Suspense to the end, both tickets in Cleveland
Campaign 2012 packed frantic suspense to the finish, with Vice President Joe Biden flying in unannounced next to Republican Mitt Romney's campaign plane in battleground Ohio on Tuesday even as voters across the country were deciding who would win the White House.
President Barack Obama stayed in hometown Chicago, reaching out to swing-state voters on the phones and via satellite while the other three men on the rival tickets had a high noon face-off near the shore of Lake Erie.
Romney and running mate Paul Ryan had scheduled the stop together just Monday, and Biden's plane arrived between the two to play defense in the state that's critical to the victory plan for both sides. The vice president rolled off the tarmac without comment to the surprised media traveling on his plane, just as Ryan's charter was pulling in for a landing.
Romney said the eleventh-hour campaigning was meant to leave him with no regrets.
"I can't imagine an election being won or lost by, let's say, a few hundred votes and you spent your day sitting around," Romney told Richmond radio station WRVA earlier in the day. "I mean, you'd say to yourself, 'Holy cow, why didn't I keep working?' And so I'm going to make sure I never have to look back with anything other than the greatest degree of satisfaction on this whole campaign."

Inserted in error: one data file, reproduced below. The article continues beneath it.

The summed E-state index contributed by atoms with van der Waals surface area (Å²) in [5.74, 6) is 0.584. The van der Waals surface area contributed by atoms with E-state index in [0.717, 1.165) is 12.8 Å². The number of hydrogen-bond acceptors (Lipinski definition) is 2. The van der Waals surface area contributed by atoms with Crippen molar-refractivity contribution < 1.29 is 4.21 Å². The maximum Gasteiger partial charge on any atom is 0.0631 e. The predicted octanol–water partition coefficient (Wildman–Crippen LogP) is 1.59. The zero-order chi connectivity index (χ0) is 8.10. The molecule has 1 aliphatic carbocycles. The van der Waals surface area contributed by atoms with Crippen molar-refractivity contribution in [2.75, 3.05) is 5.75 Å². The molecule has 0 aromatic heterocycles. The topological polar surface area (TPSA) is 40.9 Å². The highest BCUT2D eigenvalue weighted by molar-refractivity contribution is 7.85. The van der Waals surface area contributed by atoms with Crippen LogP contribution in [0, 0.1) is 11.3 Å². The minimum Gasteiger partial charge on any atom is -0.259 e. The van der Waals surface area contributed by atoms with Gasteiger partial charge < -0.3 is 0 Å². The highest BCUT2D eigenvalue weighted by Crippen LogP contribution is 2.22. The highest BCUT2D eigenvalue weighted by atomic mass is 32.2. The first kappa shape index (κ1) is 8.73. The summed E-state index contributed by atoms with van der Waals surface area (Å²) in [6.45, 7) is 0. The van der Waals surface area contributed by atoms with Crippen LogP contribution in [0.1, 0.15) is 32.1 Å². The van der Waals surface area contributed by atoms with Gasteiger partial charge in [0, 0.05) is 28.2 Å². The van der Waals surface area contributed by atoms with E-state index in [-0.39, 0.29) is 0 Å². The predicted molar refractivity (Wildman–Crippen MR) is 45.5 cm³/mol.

Meanwhile, Americans headed into polling places in sleepy hollows, bustling cities and superstorm-ravaged beach towns deeply divided. All sides are awaiting, in particular, a verdict from the nine battleground states whose votes will determine which man can piece together the 270 electoral votes needed for victory.
Obama has more options for getting there. So Romney decided to make the late dash to Cleveland and Pittsburgh on Tuesday while running mate Ryan threw in another stop in Richmond, Va.
Obama visited a campaign office close to his home in Chicago and was met by applause and tears from volunteers before he picked up a phone to call voters in neighboring Wisconsin. He told reporters that the election comes down to which side can get the most supporters to turn out.
"I also want to say to Gov. Romney, 'Congratulations on a spirited campaign.' I know his supporters are just as engaged, just as enthusiastic and working just as hard today," the president said.
Image: A guest poses for a photo with a cutaway board depicting U.S. President and Democratic party candidate Barack Obama, right, during the Election Night reception at the U.S. Ambassador to Russia Michael McFaul's residence Spaso House, in Moscow, Russia, Tuesday, Nov. 6.